Of course, a 10-fold increase in green energy materials will require a commensurate increase in the fossil fuels (primarily, diesel) needed for their extraction, processing, and disposal by excavators, trucks, and other heavy equipment. In other words, green energy is anything but “carbon-neutral.”

The energy present

Added to the technical and environmental problems of green energy, is the awkward fact that the green energy market is leveraged by China. China not only manufactures “more than two-thirds (2/3rds) of the world’s solar panels and one-half of wind turbines,” but it also “controls 90% of the battery industry’s cobalt supply-chain.” Thus, any expansion of the green energy grid increases US dependence on a country that is not particularly interested in its wellbeing.

Furthermore, China’s green energy products are produced primarily from fossil fuels. Nearly all the benefits of an industrialized society: modern medicine, scientific progress, technological advances, and the manufacturing of consumer goods—including those needed for green energy—depend on the delivery of reliable, large-scale, baseline power that is beyond the capability of green energy technology.

The only demonstrated technology capable of accomplishing that task, free of greenhouse emissions, is nuclear—the most essential form of energy in the cosmos. Nuclear energy powers the sun which generates solar radiation that drives photosynthesis, energizes solar cells, and creates pressure differentials that produce winds harnessed by wind turbines. Contrary to popular belief, nuclear is the most natural of all natural energy sources.

Today, nuclear energy is used to run submarines and spacecraft, and to diagnose and treat medical conditions. On a larger scale, it is an integral part of the commercial power industry, delivering energy for residential, municipal, and industrial purposes. Since the first reactors were built in the 1950s, commercial nuclear power has amassed more than 18,000 reactor-years of operational experience, producing electricity in over 30 countries.

The energy future

Commercial reactor fuel comes from uranium ore mined from the earth. Under current projections, the amount of uranium extractable by mining is sufficient to last hundreds of years. However, if extraction from seawater is made economically feasible, the supply is estimated to last tens of thousands of years, qualifying nuclear power as sustainable.

Nuclear fuel can also be reprocessed to recover unused uranium, increasing fuel efficiency and reducing nuclear waste. For example, recovered uranium could be used in a fast breeder reactor to produce as much, or more, fuel than it consumes by transmuting fertile uranium into fissionable radioisotopes that can be reprocessed and recycled for power generation, making nuclear power renewable, as well. So far, only Russia is doing this on a large scale, with China and India not far behind.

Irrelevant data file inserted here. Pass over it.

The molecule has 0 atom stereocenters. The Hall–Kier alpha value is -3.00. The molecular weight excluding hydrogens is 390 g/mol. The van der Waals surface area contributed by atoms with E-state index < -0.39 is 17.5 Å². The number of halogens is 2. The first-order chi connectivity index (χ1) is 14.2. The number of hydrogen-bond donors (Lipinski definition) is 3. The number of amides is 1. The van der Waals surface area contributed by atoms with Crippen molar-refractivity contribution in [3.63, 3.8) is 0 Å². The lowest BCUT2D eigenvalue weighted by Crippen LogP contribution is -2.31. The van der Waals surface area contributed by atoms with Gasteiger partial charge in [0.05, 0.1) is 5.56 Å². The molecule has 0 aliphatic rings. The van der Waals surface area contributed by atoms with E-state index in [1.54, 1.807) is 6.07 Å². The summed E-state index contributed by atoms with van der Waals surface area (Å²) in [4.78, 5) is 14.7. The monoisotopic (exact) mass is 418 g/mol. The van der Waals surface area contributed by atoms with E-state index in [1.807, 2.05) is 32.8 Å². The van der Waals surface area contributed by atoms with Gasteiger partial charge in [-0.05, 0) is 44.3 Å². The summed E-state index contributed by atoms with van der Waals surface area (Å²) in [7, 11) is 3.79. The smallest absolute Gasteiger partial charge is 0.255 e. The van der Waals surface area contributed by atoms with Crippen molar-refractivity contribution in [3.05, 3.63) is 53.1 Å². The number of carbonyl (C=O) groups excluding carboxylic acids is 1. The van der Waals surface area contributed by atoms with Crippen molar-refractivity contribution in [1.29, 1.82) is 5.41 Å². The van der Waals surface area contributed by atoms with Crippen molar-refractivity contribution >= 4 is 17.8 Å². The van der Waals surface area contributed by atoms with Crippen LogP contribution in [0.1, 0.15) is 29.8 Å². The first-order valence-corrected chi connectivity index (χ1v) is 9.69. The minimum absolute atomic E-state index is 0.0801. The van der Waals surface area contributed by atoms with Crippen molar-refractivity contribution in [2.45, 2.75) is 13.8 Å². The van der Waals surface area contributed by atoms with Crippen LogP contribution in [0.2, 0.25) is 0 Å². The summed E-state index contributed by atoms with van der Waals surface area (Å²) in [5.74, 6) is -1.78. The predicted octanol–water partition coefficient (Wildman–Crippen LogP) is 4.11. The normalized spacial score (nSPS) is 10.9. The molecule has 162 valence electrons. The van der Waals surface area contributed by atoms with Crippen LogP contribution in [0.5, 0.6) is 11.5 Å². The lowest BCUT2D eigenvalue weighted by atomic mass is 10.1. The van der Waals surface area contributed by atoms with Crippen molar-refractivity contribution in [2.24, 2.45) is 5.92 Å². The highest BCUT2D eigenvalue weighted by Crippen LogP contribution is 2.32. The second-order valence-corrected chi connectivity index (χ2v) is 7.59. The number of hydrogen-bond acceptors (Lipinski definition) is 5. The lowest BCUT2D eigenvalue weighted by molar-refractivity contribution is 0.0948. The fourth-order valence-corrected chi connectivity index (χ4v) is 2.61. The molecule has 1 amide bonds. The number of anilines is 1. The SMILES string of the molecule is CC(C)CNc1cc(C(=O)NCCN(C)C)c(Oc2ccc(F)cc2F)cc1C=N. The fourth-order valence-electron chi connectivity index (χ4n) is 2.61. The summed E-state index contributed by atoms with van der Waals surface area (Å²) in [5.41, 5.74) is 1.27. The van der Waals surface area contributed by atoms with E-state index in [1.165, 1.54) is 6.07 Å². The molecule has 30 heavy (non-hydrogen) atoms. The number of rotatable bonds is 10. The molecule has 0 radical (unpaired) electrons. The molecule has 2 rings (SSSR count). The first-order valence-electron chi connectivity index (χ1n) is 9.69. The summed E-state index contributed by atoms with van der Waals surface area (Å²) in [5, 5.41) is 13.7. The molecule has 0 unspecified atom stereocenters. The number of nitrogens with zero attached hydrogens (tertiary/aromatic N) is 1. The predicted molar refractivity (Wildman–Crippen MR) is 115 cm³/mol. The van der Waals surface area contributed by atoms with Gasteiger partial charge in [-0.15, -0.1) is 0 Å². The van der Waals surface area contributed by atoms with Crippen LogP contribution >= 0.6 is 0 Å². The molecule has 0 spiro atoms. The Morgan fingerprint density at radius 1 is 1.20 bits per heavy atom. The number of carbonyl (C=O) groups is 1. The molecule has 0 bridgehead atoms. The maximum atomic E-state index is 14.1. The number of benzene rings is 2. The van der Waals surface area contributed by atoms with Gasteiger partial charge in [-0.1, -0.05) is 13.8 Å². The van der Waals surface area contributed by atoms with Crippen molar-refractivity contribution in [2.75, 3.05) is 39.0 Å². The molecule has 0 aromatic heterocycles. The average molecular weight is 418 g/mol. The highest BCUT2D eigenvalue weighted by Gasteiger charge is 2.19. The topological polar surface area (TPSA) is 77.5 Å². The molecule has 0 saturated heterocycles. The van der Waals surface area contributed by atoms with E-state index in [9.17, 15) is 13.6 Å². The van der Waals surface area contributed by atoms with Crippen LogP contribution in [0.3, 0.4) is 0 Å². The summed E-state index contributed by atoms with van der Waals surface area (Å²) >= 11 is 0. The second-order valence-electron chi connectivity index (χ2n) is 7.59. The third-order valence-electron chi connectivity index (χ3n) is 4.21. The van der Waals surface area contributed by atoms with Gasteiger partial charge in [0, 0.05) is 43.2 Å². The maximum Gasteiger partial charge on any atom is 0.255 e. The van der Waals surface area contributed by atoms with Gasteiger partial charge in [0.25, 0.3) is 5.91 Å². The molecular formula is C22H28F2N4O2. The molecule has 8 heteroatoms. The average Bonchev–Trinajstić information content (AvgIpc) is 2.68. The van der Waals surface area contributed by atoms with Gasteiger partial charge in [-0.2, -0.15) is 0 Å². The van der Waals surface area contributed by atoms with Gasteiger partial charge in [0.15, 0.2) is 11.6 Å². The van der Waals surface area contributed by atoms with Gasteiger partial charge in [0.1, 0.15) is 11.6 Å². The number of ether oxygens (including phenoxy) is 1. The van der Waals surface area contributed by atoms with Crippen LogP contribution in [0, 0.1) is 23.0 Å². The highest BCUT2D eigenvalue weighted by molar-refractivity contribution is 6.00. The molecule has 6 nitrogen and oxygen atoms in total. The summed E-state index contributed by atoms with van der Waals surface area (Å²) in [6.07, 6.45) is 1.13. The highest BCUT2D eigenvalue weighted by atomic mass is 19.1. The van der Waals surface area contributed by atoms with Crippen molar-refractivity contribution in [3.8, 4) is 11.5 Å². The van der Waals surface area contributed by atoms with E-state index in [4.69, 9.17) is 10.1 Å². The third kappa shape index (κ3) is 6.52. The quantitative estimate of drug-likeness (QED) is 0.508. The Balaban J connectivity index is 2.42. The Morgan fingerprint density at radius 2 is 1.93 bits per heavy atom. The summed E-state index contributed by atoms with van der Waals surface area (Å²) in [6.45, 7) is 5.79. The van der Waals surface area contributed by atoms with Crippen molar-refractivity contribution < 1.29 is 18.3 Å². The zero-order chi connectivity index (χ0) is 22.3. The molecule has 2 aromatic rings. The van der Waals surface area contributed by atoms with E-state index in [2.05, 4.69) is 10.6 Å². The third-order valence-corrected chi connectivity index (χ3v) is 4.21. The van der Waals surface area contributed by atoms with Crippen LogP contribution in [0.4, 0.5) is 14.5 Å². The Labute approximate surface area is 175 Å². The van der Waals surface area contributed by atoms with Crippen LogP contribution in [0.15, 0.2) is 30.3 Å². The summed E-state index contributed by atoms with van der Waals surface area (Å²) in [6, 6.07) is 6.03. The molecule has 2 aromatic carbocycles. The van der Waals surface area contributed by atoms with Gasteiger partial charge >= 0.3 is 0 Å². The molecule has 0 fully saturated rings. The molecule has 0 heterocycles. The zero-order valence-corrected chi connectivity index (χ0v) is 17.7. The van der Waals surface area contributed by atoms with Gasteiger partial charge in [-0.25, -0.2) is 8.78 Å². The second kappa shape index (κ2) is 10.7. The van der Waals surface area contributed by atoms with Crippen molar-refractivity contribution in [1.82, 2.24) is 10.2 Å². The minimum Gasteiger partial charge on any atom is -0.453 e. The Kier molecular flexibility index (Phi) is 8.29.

The dismissal of nuclear power as a plausible means of achieving de-carbonization has not resulted from patient consideration of the scientific and technical merits of the case for nuclear, but in spite of those merits. Regrettably, I have watched ideology and emotivism trump science on numerous occasions throughout my 30-year career.

One such occasion occurred during a public hearing in Washington, DC convened to debate the proposed construction of a nuclear waste repository. The waste was to be treated, encapsulated, and placed in deep rock strata known to be geologically stable since their formation. Even under a hypothetical catastrophic event, the radiation exposure to the public would have been well below what everyone receives, annually, from naturally occurring radiation sources.

Nevertheless, an environmentalist took the floor and argued that because radiation is a known carcinogen (which is true), there is no safe level of exposure (which is false), and therefore any radioactive release into the biosphere is an undue cancer risk (also false). For emotional impact, he cited instances of childhood leukemia that were heart-wrenching but irrelevant since they were unrelated to radiation exposure. It didn’t matter; as I surveyed the hearing room, it became clear to me that public opinion there was not being shaped by scientific fact.

Over the last 40 years, that kind of thinking—or, more precisely, unthinking—has led to the atrophy of commercial nuclear power as plant closures have far-outpaced plant openings. (In the US, 23 reactor units are in the process of decommissioning and closure; only two new units are under construction.) This is a great shame. For had science prevailed, political will and technical wherewithal might have been brought to bear on enhanced uranium extraction techniques, advanced reactor designs, and nuclear fuel reprocessing and recycling to make concerns over greenhouse gases and climate change non-issues with a commercial-scale source of energy that is carbon-neutral, sustainable, and renewable.

In short, nuclear power remains the only proven technology capable of serving the energy needs of modern society with carbon-emission-free generation. Any future where that is the goal belongs to nuclear.